Why does Christ say: I will not now speak many things with you?
Christ spoke these words a short time before His passion, and by them He wished to say that the time was near at hand when Satan, by his instruments, the wicked Jews, would put Him to death, not because Satan had this power over Him, but because He Himself wished to die in obedience to the will of His Father.

Goffine's Devout Instruction

Wednesday, June 01, 2011

Feast of the Ascension of the Lord (From Goffine's Devout Instructions)


At the Introit the Church sings the words which were spoken by the angels to the apostles and disciples, after the Ascension of our Lord: 
INTROIT Ye men of Galilee, why wonder you, looking up to heaven? allel.: He shall so come as you have seen him going up into heaven. Allel., allel., allel. (Acts I. 11.), Oh, clap your hands, all ye nations; shout unto God with the voice of joy. (Ps. XLVI. 2.) Glory be to the Father, etc.
COLLECT Grant, we beseech Thee, O Almighty God, that we who believe Thy only begotten Son, our Redeemer, to have this day ascended into the heavens, may ourselves also in, mind dwell amid heavenly things. Through the same etc.
LESSON (Acts I. 1-11.) The former treatise I made, O Theophilus, of all things which Jesus began to do and to teach , until the day on which, giving commandments by the Holy Ghost to the apostles ,whom he had chosen, he was taken up: to whom also he showed himself alive after his passion, by many proofs, for forty days appearing to them, and speaking of the kingdom of God. And eating together with them, he commanded them that they should not depart from Jerusalem, but should wait for the prom­ise of the Father, which you have heard (saith he) by my mouth: for John indeed baptized with water, but you shall be baptized with the Holy Ghost, not many days hence. They, therefore, who were come together, asked him, saying: Lord, wilt thou at this time restore the kingdom to Israel? But he said to diem: It is not for you to know the times or moments which the Father hath put in his own power; but you shall receive the power of the Holy Ghost coming upon you, and you shall be witnesses to me in Jerusalem and in all Judea, and Samaria, and even to the uttermost part of the earth. And when he had said these things, while they looked on, he was raised up; and a cloud received him out of their sight. And while they were beholding him going up to heaven, behold, two men stood by them in white garments, who also said: Ye men of Galilee, why stand yon looking up to heaven? This Jesus who is taken up from you into heaven, shall so come, as you have seen him going into heaven.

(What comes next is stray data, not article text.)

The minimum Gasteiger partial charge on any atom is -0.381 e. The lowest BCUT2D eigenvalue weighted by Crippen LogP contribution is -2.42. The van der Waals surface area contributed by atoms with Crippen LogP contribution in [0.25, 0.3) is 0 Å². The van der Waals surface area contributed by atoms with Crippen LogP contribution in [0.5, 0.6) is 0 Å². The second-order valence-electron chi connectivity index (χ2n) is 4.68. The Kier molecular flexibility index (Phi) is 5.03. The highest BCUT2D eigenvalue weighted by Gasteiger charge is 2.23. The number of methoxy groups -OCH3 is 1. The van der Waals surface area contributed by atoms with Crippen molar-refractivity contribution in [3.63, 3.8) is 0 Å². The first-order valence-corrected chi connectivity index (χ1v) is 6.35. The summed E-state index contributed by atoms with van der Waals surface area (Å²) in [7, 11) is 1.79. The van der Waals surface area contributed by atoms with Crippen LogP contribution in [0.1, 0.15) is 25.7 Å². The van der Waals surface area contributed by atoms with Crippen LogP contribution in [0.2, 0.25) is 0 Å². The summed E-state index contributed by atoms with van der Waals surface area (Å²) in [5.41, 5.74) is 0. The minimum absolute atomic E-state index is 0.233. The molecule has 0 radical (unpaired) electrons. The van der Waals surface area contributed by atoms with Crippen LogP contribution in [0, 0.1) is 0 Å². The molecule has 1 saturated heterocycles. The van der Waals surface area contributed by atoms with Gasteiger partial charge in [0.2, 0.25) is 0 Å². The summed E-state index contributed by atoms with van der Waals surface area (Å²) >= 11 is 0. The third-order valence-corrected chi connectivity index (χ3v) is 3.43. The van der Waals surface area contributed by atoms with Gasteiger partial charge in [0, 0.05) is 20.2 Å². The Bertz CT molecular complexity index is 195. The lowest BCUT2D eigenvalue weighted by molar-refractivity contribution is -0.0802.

EXPLANATION This gospel of St. Luke addressed to Theophilus, a Christian of note in Antioch, contains an account of the life, sufferings, and death of Jesus up to the time of His ascension into heaven. The Evangelist con­tinues his account in the Acts of the apostles, in which he describes in simple words that which Jesus did during the forty days following His Resurrection, and the manner in which He ascended into heaven in the presence of His apostles. Rejoice that Christ today has entered into the glory gained by His sufferings and death, and pray: I rejoice, O King of heaven and earth, in the glory Thou bast this day attained in heaven. Sing to God, ye kingdoms of the earth: sing ye to the Lord: sing ye to God, who mounteth above the heaven of heavens to the east. Give ye glory to God for Israel, his magnificence and his power is in the clouds. God is wonderful in his saints, the God of Israel is he who will give power and strength to his people, blessed be God. (Ps.LXVII. 33 36.)
GOSPEL (Mark. XVI. 14-20.) At that time, Jesus appeared to the eleven as they were at table: and he upbraided them with their incredulity and hardness of heart, because they did not believe them who had seen him after he was risen again. (And he said to them: Go ye into the whole world, and preach the gospel to every creature. He that believeth and is baptized shall be saved: but he that believeth not shall be condemned: And these signs shall follow them that believe. In my name they shall cast out devils: they shall speak with new tongues; they shall take up serpents: and if they shall drink any deadly thing, it shall not hurt them: they shall lay their hands upon the sick; and they shall recover.) And the Lord Jesus after he had spoken to them, was taken up into heaven, and sitteth on the right hand of God. But they going forth preached everywhere, the Lord work-ing withal, and confirming the word with signs that followed.